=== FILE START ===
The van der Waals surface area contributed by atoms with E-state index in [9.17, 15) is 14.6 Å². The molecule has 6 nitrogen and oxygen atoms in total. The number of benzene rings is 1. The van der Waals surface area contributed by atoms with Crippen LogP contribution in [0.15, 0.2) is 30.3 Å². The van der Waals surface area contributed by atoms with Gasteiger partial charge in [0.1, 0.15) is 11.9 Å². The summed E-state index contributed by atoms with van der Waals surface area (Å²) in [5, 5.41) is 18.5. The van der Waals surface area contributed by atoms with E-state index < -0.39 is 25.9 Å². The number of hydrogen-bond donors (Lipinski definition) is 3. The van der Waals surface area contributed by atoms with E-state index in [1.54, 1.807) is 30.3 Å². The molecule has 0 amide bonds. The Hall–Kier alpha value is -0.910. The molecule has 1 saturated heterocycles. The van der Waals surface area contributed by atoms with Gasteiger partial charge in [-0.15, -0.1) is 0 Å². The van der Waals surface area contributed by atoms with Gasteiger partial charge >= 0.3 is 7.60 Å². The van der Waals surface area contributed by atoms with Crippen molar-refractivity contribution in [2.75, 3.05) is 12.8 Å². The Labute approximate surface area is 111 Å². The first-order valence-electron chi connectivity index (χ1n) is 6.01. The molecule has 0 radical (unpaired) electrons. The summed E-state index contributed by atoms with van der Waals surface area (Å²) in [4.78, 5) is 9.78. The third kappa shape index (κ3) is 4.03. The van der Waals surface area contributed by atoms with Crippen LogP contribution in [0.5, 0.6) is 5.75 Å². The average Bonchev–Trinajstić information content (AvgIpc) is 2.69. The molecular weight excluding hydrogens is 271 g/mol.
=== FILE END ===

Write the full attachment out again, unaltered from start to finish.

The van der Waals surface area contributed by atoms with E-state index in [9.17, 15) is 14.6 Å². The molecule has 6 nitrogen and oxygen atoms in total. The number of benzene rings is 1. The van der Waals surface area contributed by atoms with Crippen LogP contribution in [0.15, 0.2) is 30.3 Å². The van der Waals surface area contributed by atoms with Gasteiger partial charge in [0.1, 0.15) is 11.9 Å². The summed E-state index contributed by atoms with van der Waals surface area (Å²) in [5, 5.41) is 18.5. The van der Waals surface area contributed by atoms with E-state index < -0.39 is 25.9 Å². The number of hydrogen-bond donors (Lipinski definition) is 3. The van der Waals surface area contributed by atoms with E-state index in [1.54, 1.807) is 30.3 Å². The molecule has 0 amide bonds. The Hall–Kier alpha value is -0.910. The molecule has 1 saturated heterocycles. The van der Waals surface area contributed by atoms with Gasteiger partial charge in [-0.15, -0.1) is 0 Å². The van der Waals surface area contributed by atoms with Gasteiger partial charge >= 0.3 is 7.60 Å². The van der Waals surface area contributed by atoms with Crippen molar-refractivity contribution in [2.75, 3.05) is 12.8 Å². The Labute approximate surface area is 111 Å². The first-order valence-electron chi connectivity index (χ1n) is 6.01. The molecule has 0 radical (unpaired) electrons. The summed E-state index contributed by atoms with van der Waals surface area (Å²) in [4.78, 5) is 9.78. The third kappa shape index (κ3) is 4.03. The van der Waals surface area contributed by atoms with Crippen LogP contribution in [0.5, 0.6) is 5.75 Å². The average Bonchev–Trinajstić information content (AvgIpc) is 2.69. The molecular weight excluding hydrogens is 271 g/mol.